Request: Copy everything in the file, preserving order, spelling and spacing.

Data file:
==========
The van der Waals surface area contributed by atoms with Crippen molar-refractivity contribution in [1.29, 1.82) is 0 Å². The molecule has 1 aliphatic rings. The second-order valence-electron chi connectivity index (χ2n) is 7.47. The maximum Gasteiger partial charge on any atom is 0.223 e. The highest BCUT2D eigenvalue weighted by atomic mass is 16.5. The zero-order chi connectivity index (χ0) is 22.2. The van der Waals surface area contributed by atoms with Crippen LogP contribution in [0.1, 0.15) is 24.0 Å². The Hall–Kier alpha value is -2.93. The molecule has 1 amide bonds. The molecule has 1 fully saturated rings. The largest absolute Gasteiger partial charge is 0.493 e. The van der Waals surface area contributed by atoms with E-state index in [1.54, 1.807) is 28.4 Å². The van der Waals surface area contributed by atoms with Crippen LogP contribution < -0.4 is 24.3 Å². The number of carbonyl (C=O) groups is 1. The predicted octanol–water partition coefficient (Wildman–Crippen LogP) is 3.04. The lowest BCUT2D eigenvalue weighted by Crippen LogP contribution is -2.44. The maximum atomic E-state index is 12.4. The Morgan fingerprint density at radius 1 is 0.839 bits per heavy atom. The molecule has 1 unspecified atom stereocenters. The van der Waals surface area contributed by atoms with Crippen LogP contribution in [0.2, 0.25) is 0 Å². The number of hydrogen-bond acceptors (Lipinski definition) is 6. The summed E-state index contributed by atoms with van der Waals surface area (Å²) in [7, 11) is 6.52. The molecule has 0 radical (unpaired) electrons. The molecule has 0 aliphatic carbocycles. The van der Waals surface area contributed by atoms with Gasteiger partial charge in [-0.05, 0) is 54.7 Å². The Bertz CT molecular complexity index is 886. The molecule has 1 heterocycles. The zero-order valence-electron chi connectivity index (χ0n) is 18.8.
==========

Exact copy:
The van der Waals surface area contributed by atoms with Crippen molar-refractivity contribution in [1.29, 1.82) is 0 Å². The molecule has 1 aliphatic rings. The second-order valence-electron chi connectivity index (χ2n) is 7.47. The maximum Gasteiger partial charge on any atom is 0.223 e. The highest BCUT2D eigenvalue weighted by atomic mass is 16.5. The zero-order chi connectivity index (χ0) is 22.2. The van der Waals surface area contributed by atoms with Crippen LogP contribution in [0.1, 0.15) is 24.0 Å². The Hall–Kier alpha value is -2.93. The molecule has 1 amide bonds. The molecule has 1 fully saturated rings. The largest absolute Gasteiger partial charge is 0.493 e. The van der Waals surface area contributed by atoms with E-state index in [1.54, 1.807) is 28.4 Å². The van der Waals surface area contributed by atoms with Crippen LogP contribution < -0.4 is 24.3 Å². The number of carbonyl (C=O) groups is 1. The predicted octanol–water partition coefficient (Wildman–Crippen LogP) is 3.04. The lowest BCUT2D eigenvalue weighted by Crippen LogP contribution is -2.44. The maximum atomic E-state index is 12.4. The Morgan fingerprint density at radius 1 is 0.839 bits per heavy atom. The molecule has 1 unspecified atom stereocenters. The van der Waals surface area contributed by atoms with Crippen LogP contribution in [0.2, 0.25) is 0 Å². The number of hydrogen-bond acceptors (Lipinski definition) is 6. The summed E-state index contributed by atoms with van der Waals surface area (Å²) in [7, 11) is 6.52. The molecule has 0 radical (unpaired) electrons. The molecule has 0 aliphatic carbocycles. The van der Waals surface area contributed by atoms with Gasteiger partial charge in [-0.05, 0) is 54.7 Å². The Bertz CT molecular complexity index is 886. The molecule has 1 heterocycles. The zero-order valence-electron chi connectivity index (χ0n) is 18.8.